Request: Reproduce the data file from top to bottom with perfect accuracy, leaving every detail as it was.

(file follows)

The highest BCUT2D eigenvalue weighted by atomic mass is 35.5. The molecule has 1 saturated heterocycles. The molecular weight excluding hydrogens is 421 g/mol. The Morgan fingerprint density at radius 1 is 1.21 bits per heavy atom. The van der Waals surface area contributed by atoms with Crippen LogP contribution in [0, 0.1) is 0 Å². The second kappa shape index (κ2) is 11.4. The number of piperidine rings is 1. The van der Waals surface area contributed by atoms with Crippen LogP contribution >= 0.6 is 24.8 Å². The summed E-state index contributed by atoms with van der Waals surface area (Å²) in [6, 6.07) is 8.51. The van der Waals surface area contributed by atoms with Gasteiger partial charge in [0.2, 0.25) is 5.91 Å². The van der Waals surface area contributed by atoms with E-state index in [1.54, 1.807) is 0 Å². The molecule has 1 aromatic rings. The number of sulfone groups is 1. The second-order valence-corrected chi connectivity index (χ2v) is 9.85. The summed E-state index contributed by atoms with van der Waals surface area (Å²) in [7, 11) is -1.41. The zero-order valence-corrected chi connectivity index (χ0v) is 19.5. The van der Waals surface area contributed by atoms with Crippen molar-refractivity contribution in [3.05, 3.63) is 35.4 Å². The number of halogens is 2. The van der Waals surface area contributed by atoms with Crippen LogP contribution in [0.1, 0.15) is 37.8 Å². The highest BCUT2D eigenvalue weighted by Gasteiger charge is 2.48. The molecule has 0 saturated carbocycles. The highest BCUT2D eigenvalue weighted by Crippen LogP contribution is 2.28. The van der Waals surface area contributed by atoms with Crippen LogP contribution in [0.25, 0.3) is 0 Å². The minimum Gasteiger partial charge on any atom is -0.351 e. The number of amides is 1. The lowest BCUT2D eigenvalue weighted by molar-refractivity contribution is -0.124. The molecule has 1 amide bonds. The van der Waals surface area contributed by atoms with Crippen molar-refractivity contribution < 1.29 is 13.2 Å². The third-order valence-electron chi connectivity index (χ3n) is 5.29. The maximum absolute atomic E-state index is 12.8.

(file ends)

The highest BCUT2D eigenvalue weighted by atomic mass is 35.5. The molecule has 1 saturated heterocycles. The molecular weight excluding hydrogens is 421 g/mol. The Morgan fingerprint density at radius 1 is 1.21 bits per heavy atom. The van der Waals surface area contributed by atoms with Crippen LogP contribution in [0, 0.1) is 0 Å². The second kappa shape index (κ2) is 11.4. The number of piperidine rings is 1. The van der Waals surface area contributed by atoms with Crippen LogP contribution >= 0.6 is 24.8 Å². The summed E-state index contributed by atoms with van der Waals surface area (Å²) in [6, 6.07) is 8.51. The van der Waals surface area contributed by atoms with Gasteiger partial charge in [0.2, 0.25) is 5.91 Å². The van der Waals surface area contributed by atoms with E-state index in [1.54, 1.807) is 0 Å². The molecule has 1 aromatic rings. The number of sulfone groups is 1. The second-order valence-corrected chi connectivity index (χ2v) is 9.85. The summed E-state index contributed by atoms with van der Waals surface area (Å²) in [7, 11) is -1.41. The zero-order valence-corrected chi connectivity index (χ0v) is 19.5. The van der Waals surface area contributed by atoms with Crippen molar-refractivity contribution in [3.05, 3.63) is 35.4 Å². The number of halogens is 2. The van der Waals surface area contributed by atoms with Crippen LogP contribution in [0.1, 0.15) is 37.8 Å². The highest BCUT2D eigenvalue weighted by Gasteiger charge is 2.48. The molecule has 0 saturated carbocycles. The highest BCUT2D eigenvalue weighted by Crippen LogP contribution is 2.28. The van der Waals surface area contributed by atoms with Crippen LogP contribution in [0.25, 0.3) is 0 Å². The minimum Gasteiger partial charge on any atom is -0.351 e. The number of amides is 1. The lowest BCUT2D eigenvalue weighted by molar-refractivity contribution is -0.124. The molecule has 1 amide bonds. The van der Waals surface area contributed by atoms with Crippen molar-refractivity contribution < 1.29 is 13.2 Å². The third-order valence-electron chi connectivity index (χ3n) is 5.29. The maximum absolute atomic E-state index is 12.8.